The fight against hunger and homelessness in Dallas

Without technology, the homeless have no method of finding jobs. This leaves them with no option of ever getting off the streets.

“One day you’ll be applying for jobs, imagine how hard that would be without internet…at some point you would feel isolation,” said chairman Kenn Webb of the Dallas Citizen Homeless Commission.

Webb is one of the panelists who spoke at SMU on Nov. 14 about the problem of hunger and homelessness in Dallas. The Department of Sociology welcomed the following representatives from poverty-fighting organizations: Deanna Adams from CitySquare, Kenn Webb from Dallas Citizen Homeless Commission, Daniel Roby from Austin Street Center, Christopher Lydick from Bonton Farms and Anna Kurian from North Texas Food Bank.


Panelists began the discussion by giving the audience of sense of how the homeless population feels.

“They really want to be treated with respect. They want dignity and they want to know somebody cares about them,” said Webb.

However with Dallas’ growing homeless rate, even if every person without a home were housed tonight, there would be more in need of a home tomorrow, according to the panelists. This is one of the many problems Dallas faces when responding to the issue of homelessness.

Last year there were 30,000 evictions in Dallas, which forced many people to live on the streets. There is a severe problem of affordable housing in Dallas; however, inclusionary zoning is banned in the state of Texas. This means that there is no allotment to affordable housing for low-income families. In cities like Washington, D.C. and New York City, there are laws that force the city to have a certain percentage of affordable housing.

Another major problem is the way the community categorizes the homeless, said the panelists.

“It’s a strange subject that we classify someone based upon their housing status and then decide what are we going to do with ‘them,’” said Roby.

But the categorization doesn’t stop there — they are further labeled by race. Seventy two percent of the people that receive help from the Austin Street Center are African American, and Dallas’s population is 25 percent African American. There are clear issues with race that need to be addressed, according to Adams.

“It’s a dialogue that within our system, were trying to have. Of course, there’s a lot of emotions and feelings that go into it,” she said.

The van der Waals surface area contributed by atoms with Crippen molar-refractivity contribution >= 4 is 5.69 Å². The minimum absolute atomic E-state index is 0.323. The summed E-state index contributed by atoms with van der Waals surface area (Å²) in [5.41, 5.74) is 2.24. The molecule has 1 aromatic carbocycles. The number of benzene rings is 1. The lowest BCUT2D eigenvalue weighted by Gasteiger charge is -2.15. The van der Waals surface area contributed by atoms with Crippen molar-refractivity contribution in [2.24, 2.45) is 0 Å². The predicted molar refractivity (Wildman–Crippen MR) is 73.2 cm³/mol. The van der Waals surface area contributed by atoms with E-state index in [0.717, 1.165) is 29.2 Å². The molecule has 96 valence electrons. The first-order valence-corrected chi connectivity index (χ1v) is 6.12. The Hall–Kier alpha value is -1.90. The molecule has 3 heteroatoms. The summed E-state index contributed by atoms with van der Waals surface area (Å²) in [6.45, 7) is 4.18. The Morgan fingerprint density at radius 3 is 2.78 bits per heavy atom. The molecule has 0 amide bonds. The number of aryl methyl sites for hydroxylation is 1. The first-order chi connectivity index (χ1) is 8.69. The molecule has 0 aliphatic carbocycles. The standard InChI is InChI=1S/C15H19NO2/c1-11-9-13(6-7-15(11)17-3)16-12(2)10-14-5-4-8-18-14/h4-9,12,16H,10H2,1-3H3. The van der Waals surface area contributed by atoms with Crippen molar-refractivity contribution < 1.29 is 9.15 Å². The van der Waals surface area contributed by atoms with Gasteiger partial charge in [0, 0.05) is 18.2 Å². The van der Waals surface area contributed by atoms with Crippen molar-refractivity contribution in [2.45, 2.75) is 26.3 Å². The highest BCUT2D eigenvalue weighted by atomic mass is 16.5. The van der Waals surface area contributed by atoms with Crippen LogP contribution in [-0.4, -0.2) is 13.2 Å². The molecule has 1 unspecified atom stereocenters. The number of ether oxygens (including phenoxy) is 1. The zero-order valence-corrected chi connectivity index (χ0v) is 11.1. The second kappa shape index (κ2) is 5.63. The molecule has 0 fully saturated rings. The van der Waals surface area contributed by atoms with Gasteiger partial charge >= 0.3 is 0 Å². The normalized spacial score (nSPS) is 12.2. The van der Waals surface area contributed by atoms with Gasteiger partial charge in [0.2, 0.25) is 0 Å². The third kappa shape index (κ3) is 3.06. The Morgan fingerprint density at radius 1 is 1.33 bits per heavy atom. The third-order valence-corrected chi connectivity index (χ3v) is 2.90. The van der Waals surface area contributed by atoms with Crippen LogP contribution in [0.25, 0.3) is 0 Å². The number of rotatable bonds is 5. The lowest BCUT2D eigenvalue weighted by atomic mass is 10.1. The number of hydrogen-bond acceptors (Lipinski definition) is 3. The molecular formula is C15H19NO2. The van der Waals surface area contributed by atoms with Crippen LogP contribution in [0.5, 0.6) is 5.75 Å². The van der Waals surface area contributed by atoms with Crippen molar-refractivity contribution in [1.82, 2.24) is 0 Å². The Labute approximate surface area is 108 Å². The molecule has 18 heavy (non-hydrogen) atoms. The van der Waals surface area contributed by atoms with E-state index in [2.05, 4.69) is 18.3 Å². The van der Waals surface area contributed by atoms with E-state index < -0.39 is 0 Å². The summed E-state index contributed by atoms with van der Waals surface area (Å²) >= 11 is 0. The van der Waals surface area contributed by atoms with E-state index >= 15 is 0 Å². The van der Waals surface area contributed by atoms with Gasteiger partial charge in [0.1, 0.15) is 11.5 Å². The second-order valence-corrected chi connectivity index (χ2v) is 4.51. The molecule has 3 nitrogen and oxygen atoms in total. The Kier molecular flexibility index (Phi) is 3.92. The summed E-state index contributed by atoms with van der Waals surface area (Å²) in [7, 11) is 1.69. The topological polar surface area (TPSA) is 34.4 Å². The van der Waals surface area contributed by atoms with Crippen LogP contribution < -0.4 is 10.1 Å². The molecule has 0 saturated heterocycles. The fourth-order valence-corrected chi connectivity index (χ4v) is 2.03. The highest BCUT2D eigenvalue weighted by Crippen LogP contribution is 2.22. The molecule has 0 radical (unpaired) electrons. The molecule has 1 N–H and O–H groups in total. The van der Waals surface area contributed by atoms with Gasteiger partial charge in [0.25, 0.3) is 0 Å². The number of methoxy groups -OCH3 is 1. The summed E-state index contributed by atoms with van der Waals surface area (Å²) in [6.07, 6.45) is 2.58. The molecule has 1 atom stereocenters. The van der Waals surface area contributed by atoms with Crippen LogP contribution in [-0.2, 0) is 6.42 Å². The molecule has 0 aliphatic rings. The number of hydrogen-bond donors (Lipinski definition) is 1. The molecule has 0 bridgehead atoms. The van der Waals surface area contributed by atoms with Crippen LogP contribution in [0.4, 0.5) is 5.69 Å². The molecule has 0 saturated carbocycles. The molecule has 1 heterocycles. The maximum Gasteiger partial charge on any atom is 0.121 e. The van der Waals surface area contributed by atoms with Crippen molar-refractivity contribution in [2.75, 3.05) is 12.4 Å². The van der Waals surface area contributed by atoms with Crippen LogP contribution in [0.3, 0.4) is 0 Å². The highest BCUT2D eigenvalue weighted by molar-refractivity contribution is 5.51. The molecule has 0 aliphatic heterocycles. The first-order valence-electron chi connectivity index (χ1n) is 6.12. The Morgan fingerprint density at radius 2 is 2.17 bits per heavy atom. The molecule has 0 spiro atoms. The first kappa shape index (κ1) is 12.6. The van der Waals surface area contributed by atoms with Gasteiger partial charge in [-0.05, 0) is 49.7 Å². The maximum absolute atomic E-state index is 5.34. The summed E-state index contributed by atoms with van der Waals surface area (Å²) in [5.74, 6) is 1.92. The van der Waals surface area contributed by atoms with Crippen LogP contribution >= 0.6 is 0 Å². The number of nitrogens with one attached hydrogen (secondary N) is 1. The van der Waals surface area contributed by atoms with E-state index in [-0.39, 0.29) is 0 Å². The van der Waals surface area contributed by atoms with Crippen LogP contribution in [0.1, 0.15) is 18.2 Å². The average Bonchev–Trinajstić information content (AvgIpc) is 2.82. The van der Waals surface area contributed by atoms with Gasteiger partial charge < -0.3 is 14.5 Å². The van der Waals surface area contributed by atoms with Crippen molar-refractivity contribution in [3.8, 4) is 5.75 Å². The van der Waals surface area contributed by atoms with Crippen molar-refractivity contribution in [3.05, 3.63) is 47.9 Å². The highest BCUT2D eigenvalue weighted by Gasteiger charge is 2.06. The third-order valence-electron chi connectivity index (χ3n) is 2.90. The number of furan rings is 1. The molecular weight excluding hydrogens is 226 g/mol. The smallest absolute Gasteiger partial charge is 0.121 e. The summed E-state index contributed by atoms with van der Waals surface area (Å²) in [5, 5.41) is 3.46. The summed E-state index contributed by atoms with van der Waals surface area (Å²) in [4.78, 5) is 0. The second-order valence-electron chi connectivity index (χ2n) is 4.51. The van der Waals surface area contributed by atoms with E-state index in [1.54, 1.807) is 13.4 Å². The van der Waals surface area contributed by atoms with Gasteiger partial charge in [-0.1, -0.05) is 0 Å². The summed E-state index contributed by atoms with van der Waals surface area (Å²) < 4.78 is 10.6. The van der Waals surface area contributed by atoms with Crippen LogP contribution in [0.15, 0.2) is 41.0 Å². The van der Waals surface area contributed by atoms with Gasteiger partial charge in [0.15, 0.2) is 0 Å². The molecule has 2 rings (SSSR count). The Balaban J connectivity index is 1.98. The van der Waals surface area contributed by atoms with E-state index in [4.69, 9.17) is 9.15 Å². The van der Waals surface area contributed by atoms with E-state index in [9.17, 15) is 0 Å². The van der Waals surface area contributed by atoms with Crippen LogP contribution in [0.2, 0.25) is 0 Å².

Adams said she has felt racism first-hand when she and her biracial daughter shop at their local Wal-Mart.

“There’s a man at the door who checks everybody. If I go through, he doesn’t check me. If my daughter goes through, she gets checked,” said Adams.

In addition to judgment from their color of skin, they are also judged by substance abuse disorders and criminal records, which hinders them from finding shelter.

Webb put the issue in perspective: “should someone in Highland Park be kicked out of their house because they’re using drugs?”

The United States incarcerates more people than any other country, so it only makes sense that the homeless population is similarly high.

Roby told the story of a man who recently stayed at the Austin Street Center. He had been in prison for the last 35 years after being caught with two ounces of cocaine. Now, he has nowhere to turn — or live.

“He spent his entire adult life behind bars. What exactly do we expect him to do? Is he going to get a job now and rent his own place? It’s not going to happen,” said Roby.

So how can SMU students play a part in aiding the homeless population in Dallas? Panelists bounced ideas off of each other. Roby suggested building a relationship with a homeless person at the Austin Street Center. Lydick advised serving the homeless at Bonton Farms as a volunteer. Either way, understanding a homeless person’s point of view is the best way to have a role in helping the Dallas community, they said.

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